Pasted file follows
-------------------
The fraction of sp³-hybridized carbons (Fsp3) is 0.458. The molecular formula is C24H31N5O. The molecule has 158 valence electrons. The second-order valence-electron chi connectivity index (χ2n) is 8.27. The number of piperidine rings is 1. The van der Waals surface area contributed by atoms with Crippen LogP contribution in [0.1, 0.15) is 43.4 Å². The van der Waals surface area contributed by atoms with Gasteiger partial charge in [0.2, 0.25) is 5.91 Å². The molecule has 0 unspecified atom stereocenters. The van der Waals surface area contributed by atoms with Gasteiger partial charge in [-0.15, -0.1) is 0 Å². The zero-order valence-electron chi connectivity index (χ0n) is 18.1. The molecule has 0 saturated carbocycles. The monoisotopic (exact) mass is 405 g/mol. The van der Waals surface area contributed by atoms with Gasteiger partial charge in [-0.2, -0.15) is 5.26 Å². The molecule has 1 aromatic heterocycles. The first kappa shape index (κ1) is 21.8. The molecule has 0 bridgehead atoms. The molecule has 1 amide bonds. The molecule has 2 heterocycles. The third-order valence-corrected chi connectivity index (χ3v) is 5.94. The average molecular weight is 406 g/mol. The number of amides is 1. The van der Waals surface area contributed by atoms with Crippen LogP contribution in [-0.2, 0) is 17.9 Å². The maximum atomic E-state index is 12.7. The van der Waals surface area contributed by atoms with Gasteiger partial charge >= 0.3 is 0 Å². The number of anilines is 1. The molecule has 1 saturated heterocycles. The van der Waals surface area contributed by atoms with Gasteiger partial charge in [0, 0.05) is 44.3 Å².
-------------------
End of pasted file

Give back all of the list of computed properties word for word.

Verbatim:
The fraction of sp³-hybridized carbons (Fsp3) is 0.458. The molecular formula is C24H31N5O. The molecule has 158 valence electrons. The second-order valence-electron chi connectivity index (χ2n) is 8.27. The number of piperidine rings is 1. The van der Waals surface area contributed by atoms with Crippen LogP contribution in [0.1, 0.15) is 43.4 Å². The van der Waals surface area contributed by atoms with Gasteiger partial charge in [0.2, 0.25) is 5.91 Å². The molecule has 0 unspecified atom stereocenters. The van der Waals surface area contributed by atoms with Gasteiger partial charge in [-0.15, -0.1) is 0 Å². The zero-order valence-electron chi connectivity index (χ0n) is 18.1. The molecule has 0 saturated carbocycles. The monoisotopic (exact) mass is 405 g/mol. The van der Waals surface area contributed by atoms with Gasteiger partial charge in [-0.2, -0.15) is 5.26 Å². The molecule has 1 aromatic heterocycles. The first kappa shape index (κ1) is 21.8. The molecule has 0 bridgehead atoms. The molecule has 1 amide bonds. The molecule has 2 heterocycles. The third-order valence-corrected chi connectivity index (χ3v) is 5.94. The average molecular weight is 406 g/mol. The number of amides is 1. The van der Waals surface area contributed by atoms with Crippen LogP contribution in [-0.2, 0) is 17.9 Å². The maximum atomic E-state index is 12.7. The van der Waals surface area contributed by atoms with Gasteiger partial charge >= 0.3 is 0 Å². The number of anilines is 1. The molecule has 1 saturated heterocycles. The van der Waals surface area contributed by atoms with Gasteiger partial charge in [0, 0.05) is 44.3 Å².